Data governance (DG) is everything we do to ensure data is secure, private, accurate, available, and usable. It is the process that modern organizations – governments, companies, schools – use to manage the availability, usability, integrity, and security of their data and data enterprise systems. This is typically based on internal data standards and policies controlling data usage and external compliance mandates. Effective data governance must ensure data is consistent and correct. But more importantly, it is vital to ensure that data is available to use for business value without being misused.
The Data Governance Institute defines DG as “a system of decision rights and accountabilities for information-related processes, executed according to agreed-upon models which describe who can take what actions with what information, and when, under what circumstances, using what methods.”
The Data Management Association (DAMA) International’s definition is “planning, oversight, and control over management of data and the use of data and data-related sources.”
Why Does DG Matter?
If we don’t govern the integrity of our data, inconsistencies from system to system across an organization might be left unresolved. The names of customers listed in sales might vary from logistics and customer service systems. This is just one example of how data integrity can complicate integration and cause issues that affect the accuracy of business intelligence (BI), corporate reporting, and analytics applications. Do you see how this effect can be magnified to business detriment? Ultimately, data that cannot be readily accessed for use is useless towards business value. DG must be seen as integral to data access and business value.
How to Ensure DG Accuracy?
Data Governance Team: A functional and detailed data governance program should include a governance team. The steering committee or team can comprise of teams of teams that include the data steward roles. They work to create the standards and policies for governing data and implementation and enforcement procedures. Executives have final decision rights through the steering committee routines, and assignees from a business take part, in addition to the IT teams. The extended teams should be made up of participants from various departments, including IT, data management, legal, compliance, and perhaps company stakeholders.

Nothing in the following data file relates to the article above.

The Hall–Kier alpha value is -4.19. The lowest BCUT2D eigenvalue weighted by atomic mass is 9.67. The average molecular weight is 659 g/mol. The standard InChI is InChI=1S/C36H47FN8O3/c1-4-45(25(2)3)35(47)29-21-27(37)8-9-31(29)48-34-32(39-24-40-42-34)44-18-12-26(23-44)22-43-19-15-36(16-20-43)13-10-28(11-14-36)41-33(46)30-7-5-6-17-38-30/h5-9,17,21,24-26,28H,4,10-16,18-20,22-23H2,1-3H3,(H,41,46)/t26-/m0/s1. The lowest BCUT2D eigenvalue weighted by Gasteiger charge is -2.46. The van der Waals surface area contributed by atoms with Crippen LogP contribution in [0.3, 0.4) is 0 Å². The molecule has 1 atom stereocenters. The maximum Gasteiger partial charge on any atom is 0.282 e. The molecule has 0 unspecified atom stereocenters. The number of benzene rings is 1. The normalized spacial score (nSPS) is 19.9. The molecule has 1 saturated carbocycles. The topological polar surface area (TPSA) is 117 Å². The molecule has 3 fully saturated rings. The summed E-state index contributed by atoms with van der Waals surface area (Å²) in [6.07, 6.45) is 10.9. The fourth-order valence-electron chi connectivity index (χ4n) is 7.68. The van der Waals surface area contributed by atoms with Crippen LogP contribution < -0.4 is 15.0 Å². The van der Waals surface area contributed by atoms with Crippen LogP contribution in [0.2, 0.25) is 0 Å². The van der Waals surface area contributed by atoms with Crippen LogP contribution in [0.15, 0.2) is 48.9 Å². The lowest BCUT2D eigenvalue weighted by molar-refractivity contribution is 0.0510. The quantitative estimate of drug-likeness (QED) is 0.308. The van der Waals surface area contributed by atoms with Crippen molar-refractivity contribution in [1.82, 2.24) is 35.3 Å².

Data governance supports an organization’s overarching data management strategy. Such a framework gives your organization a comprehensive way to collect, manage, secure, and store data.
- Data architecture: The structure of how data and resources are arranged as a core part of the company
- Data design: It is best to start this using a value stream perspective. Think of the user experience you want to build for. Look at the systems by which data is analyzed, built, and designed for the business and how these will be maintained.
- Data storage: What will deployment assets for managing physical data look like?
- Data security: It’s vital to ensure privacy and restrict access to a select few.
- Data interpretation: This looks at how data is gathered, transformed, moved, delivered, replicated, extracted, and the operations in place to support DM.
- Documentation: Gathered data must have proper storage, security, and access.
- Reference: This is how data is managed to reduce redundancy. It also produces better-standardized data quality.
- Data business intelligence (BI): Data must be managed in a way that is useful and can enable access for reporting and analysis
A data lifecycle is the stages one data unit goes through, from creation to disposal, when it is no longer helpful.
- Acquire: Data is collected by an organization.
- Store: Data is stored securely but with accessibility for management and analysis.
- Aggregate: Company data in distinct datasets are combined through an aggregate to create a larger dataset.
- Analyze: Data is inspected, and the information is used to generate insights.
- Use: Data insights are used for decision-making to affect change and deliver products or services.
- Share: Those entrusted with the care of the data can provide access to datasets or data insights as appropriate.
- Dispose: Based on set retention schedules, company data is removed from all systems, preventing further use.
Data governance is selecting and using technology and tools to support data quality. Maintaining high data quality becomes a challenge without a strong data governance program. With high-quality data, the insights and decisions derived from that data can improve. Initiatives in developing a data governance plan are crucial for ensuring data quality in your organization.